Initially, the media is encrypted on the server and on a user’s PC (or another device) when downloaded. Ideally, decryption keys will be kept separate, as will the access rights, which dictate who is allowed to read the file or document and for how long they can have access to it.

By separating decryption keys and access rights, an organisation has much closer control of the DRM-protected media. But the user needs to be online every time they wish to use the file, or, alternatively, have it cached by the DRM system for a certain period of time.

The creation of the Extensible rights Mark-up Language (XrML) might help to speed up the development and adoption of solutions. This XML dialect, which has been approved by the Organiz-ation for the Advancement of Structured Information Standards (OASIS), is intended to provide a standard means of expressing rights and conditions for the use of digital content.




Throw away the key

Dmitry Sklyarov, a developer at Russian cryptography software company ElcomSoft, is famed for being prosecuted in the US for exposing the flaws in a number of DRM products. In 2001 he unveiled that Adobe system for protecting access to eBooks stored the password in plain text within the software. This meant that anyone could load the code into Microsoft Notepad or a similar text tool, read the password and modify and redistribute the content accordingly. His defence: public interest. A jury cleared Sklyarov in December 2002.

The Redmond Palladium

Palladium is Microsoft’s proposed implementation of the Trusted Computing Platform Architecture (TCPA), an industry-wide standards initiative set up to develop a secure PC architecture. Using Palladium, applications and other digital media can be run within specially created partitions on the hard drive. In these partitions, data is encrypted for protection and access can be strictly controlled. But many people are wary.

“There’s nothing in Palladium that prevents someone else from setting up a partition on your computer and putting stuff there that you can’t get at,” says security consultant Bruce Schneier. Furthermore, the technology could add significantly to the price of a new PC when it ships in 2004.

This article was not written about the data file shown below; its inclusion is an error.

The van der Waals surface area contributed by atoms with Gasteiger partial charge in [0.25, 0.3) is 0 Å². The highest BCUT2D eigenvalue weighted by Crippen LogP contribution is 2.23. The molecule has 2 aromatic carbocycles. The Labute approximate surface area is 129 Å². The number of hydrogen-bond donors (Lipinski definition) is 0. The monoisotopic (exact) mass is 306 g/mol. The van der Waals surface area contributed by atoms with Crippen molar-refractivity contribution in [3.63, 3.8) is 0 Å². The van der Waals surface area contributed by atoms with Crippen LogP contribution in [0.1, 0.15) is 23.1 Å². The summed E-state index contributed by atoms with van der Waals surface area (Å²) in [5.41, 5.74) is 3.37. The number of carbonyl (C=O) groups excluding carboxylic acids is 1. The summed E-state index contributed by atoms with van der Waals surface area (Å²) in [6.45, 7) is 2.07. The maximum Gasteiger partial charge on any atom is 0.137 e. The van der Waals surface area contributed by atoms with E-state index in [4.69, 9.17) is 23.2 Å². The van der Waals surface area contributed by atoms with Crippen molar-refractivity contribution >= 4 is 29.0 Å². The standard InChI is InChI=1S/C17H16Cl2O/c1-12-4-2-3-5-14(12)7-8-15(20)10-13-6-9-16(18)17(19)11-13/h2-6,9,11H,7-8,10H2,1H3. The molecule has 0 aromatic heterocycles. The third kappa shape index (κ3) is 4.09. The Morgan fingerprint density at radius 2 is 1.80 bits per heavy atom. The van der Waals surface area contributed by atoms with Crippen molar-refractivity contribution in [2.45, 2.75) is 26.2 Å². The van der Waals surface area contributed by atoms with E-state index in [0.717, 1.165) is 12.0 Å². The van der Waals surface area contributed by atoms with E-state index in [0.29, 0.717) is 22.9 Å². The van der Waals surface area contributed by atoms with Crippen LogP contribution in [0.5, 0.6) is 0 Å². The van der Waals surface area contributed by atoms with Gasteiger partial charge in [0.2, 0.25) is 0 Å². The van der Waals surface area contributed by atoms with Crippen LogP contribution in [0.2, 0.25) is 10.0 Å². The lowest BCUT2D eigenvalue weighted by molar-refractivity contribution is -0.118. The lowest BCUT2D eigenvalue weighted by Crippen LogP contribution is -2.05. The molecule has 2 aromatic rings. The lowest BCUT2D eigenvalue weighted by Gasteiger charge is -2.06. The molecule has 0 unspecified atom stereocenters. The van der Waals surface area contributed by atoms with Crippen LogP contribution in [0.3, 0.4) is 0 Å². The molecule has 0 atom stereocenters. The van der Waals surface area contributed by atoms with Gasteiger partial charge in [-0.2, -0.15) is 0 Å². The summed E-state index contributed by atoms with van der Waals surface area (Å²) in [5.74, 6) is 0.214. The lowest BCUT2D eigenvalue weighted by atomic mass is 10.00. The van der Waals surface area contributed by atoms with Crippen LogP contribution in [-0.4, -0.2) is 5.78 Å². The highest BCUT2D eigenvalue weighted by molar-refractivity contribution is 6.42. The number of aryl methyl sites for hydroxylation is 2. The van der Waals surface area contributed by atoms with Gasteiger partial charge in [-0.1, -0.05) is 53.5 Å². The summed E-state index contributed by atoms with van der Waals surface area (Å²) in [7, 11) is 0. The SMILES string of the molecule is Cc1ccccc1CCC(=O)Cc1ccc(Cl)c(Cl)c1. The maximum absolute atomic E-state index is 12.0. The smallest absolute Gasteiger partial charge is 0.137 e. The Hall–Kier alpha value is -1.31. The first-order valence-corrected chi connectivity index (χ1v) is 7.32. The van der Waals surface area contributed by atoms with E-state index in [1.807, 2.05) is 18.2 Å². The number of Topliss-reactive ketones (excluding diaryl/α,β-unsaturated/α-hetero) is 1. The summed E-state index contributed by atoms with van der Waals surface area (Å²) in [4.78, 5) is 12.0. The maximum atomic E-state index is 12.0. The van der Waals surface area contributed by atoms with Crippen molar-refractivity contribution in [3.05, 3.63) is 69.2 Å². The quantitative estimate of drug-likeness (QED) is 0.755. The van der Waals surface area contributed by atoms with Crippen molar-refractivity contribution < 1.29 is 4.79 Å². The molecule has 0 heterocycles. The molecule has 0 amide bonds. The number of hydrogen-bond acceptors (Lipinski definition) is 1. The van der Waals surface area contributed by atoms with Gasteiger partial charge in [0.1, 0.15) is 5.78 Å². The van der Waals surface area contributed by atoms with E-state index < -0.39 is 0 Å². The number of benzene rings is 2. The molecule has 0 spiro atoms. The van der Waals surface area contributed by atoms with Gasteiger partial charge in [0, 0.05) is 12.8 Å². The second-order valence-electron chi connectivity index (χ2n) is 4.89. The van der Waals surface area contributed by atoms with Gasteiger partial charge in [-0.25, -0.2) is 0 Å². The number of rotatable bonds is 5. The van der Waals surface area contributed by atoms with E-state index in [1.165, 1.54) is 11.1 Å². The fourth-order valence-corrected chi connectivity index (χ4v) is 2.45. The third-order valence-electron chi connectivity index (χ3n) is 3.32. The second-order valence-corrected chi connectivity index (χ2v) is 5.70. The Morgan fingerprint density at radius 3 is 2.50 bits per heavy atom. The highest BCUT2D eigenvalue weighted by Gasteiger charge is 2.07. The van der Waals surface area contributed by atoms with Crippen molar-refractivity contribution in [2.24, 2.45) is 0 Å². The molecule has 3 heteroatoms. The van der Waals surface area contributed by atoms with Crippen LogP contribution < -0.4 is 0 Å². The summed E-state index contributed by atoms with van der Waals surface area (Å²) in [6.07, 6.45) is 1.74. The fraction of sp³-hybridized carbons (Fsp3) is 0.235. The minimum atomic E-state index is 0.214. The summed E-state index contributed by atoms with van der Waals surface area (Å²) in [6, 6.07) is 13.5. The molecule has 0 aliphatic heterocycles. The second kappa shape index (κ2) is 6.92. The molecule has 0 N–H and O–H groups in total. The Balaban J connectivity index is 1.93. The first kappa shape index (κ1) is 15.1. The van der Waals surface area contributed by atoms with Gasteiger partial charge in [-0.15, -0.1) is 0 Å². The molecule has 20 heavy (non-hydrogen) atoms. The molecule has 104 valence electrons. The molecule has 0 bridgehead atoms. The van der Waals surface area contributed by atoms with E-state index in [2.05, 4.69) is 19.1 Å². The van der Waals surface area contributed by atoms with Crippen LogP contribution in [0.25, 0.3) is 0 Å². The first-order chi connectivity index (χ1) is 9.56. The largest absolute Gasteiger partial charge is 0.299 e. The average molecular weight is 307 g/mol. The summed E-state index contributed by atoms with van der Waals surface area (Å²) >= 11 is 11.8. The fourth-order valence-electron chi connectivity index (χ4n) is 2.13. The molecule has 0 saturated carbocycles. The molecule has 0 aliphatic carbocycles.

Key players

The key differentiator of SealedMedia, says chief technology officer and co-founder Martin Lambert, is that its technology separates the content from the decryption keys and access rights. These are held on a central server. This makes it easier for an organisation to revoke access rights if, for example, an employee leaves the company.

Authentica’s flagship product, PageRecall, enables organisations to insert a user-definable ‘watermark’ into Adobe Acrobat files so that a document can be appropriately branded and copying more easily detected. Users include US President Bush, claims the company.

The Microsoft Windows Media digital rights management platform was first released in August 1999. It is intended to secure digital content such as music and video produced for Microsoft’s own MediaPlayer streaming media platform. Microsoft is also working on a broader DRM technology called Palladium (see box above).

Adobe’s DRM technology is based on its Acrobat file creation and dissemination application. The strength of this is that Adobe’s Acrobat Reader client software is widely deployed so users do not need to download any additional modules. However, critics say Acrobat’s security is weak.

Recently acquired by a consortium led by electronics giants Philips and Sony for $453 million in cash, InterTrust’s technology is targeted squarely at the media industries. Its flagship product, RightsSystem, separates the content, which is encrypted, from ‘rights packages’ that dictate how the content can be used. Partners include media group BMG, Universal Music and Samsung.

ContentGuard is a spin-off from Xerox’s Palo Alto Research Center (PARC) and is supported by Microsoft. It develops and licenses a range of DRM technologies and, in particular, was behind the development of the Extensible rights Mark-up Language (XrML). Its licensees include Sony.



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Ben Rossi

Ben was Vitesse Media's editorial director, leading content creation and editorial strategy across all Vitesse products, including its market-leading B2B and consumer magazines, websites, research and...